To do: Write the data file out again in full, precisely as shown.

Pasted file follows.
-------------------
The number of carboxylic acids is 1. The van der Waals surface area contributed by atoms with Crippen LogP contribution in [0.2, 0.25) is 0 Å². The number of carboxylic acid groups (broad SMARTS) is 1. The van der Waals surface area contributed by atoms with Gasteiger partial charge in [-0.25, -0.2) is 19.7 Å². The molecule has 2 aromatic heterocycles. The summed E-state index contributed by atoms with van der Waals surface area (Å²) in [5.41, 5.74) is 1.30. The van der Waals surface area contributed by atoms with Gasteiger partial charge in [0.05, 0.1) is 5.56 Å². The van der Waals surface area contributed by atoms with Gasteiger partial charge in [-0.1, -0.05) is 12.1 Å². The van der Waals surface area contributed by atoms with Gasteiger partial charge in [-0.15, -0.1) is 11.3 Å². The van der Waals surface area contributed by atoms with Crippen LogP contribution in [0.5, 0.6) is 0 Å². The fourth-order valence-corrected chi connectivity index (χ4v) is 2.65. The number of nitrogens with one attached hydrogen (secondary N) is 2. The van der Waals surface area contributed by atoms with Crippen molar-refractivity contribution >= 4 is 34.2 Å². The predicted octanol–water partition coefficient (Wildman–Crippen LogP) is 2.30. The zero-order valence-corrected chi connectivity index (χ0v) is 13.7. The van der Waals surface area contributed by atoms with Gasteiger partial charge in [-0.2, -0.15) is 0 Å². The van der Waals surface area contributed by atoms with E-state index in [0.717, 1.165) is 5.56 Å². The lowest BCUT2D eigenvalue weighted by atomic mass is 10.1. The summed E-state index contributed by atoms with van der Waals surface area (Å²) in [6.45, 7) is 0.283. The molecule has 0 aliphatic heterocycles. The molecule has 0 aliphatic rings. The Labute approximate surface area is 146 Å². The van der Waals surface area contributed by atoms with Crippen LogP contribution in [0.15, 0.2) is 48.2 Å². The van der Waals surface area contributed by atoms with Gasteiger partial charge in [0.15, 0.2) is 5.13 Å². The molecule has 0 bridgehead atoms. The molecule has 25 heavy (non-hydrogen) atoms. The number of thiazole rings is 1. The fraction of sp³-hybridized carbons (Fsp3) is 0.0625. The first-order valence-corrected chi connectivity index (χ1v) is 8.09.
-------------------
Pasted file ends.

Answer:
The number of carboxylic acids is 1. The van der Waals surface area contributed by atoms with Crippen LogP contribution in [0.2, 0.25) is 0 Å². The number of carboxylic acid groups (broad SMARTS) is 1. The van der Waals surface area contributed by atoms with Gasteiger partial charge in [-0.25, -0.2) is 19.7 Å². The molecule has 2 aromatic heterocycles. The summed E-state index contributed by atoms with van der Waals surface area (Å²) in [5.41, 5.74) is 1.30. The van der Waals surface area contributed by atoms with Gasteiger partial charge in [0.05, 0.1) is 5.56 Å². The van der Waals surface area contributed by atoms with Gasteiger partial charge in [-0.1, -0.05) is 12.1 Å². The van der Waals surface area contributed by atoms with Gasteiger partial charge in [-0.15, -0.1) is 11.3 Å². The van der Waals surface area contributed by atoms with Crippen LogP contribution in [0.5, 0.6) is 0 Å². The fourth-order valence-corrected chi connectivity index (χ4v) is 2.65. The number of nitrogens with one attached hydrogen (secondary N) is 2. The van der Waals surface area contributed by atoms with Crippen molar-refractivity contribution >= 4 is 34.2 Å². The predicted octanol–water partition coefficient (Wildman–Crippen LogP) is 2.30. The zero-order valence-corrected chi connectivity index (χ0v) is 13.7. The van der Waals surface area contributed by atoms with Gasteiger partial charge in [-0.2, -0.15) is 0 Å². The van der Waals surface area contributed by atoms with E-state index in [0.717, 1.165) is 5.56 Å². The lowest BCUT2D eigenvalue weighted by atomic mass is 10.1. The summed E-state index contributed by atoms with van der Waals surface area (Å²) in [6.45, 7) is 0.283. The molecule has 0 aliphatic heterocycles. The molecule has 0 aliphatic rings. The Labute approximate surface area is 146 Å². The van der Waals surface area contributed by atoms with Crippen LogP contribution in [0.15, 0.2) is 48.2 Å². The van der Waals surface area contributed by atoms with Gasteiger partial charge in [0.15, 0.2) is 5.13 Å². The molecule has 0 bridgehead atoms. The molecule has 25 heavy (non-hydrogen) atoms. The number of thiazole rings is 1. The fraction of sp³-hybridized carbons (Fsp3) is 0.0625. The first-order valence-corrected chi connectivity index (χ1v) is 8.09.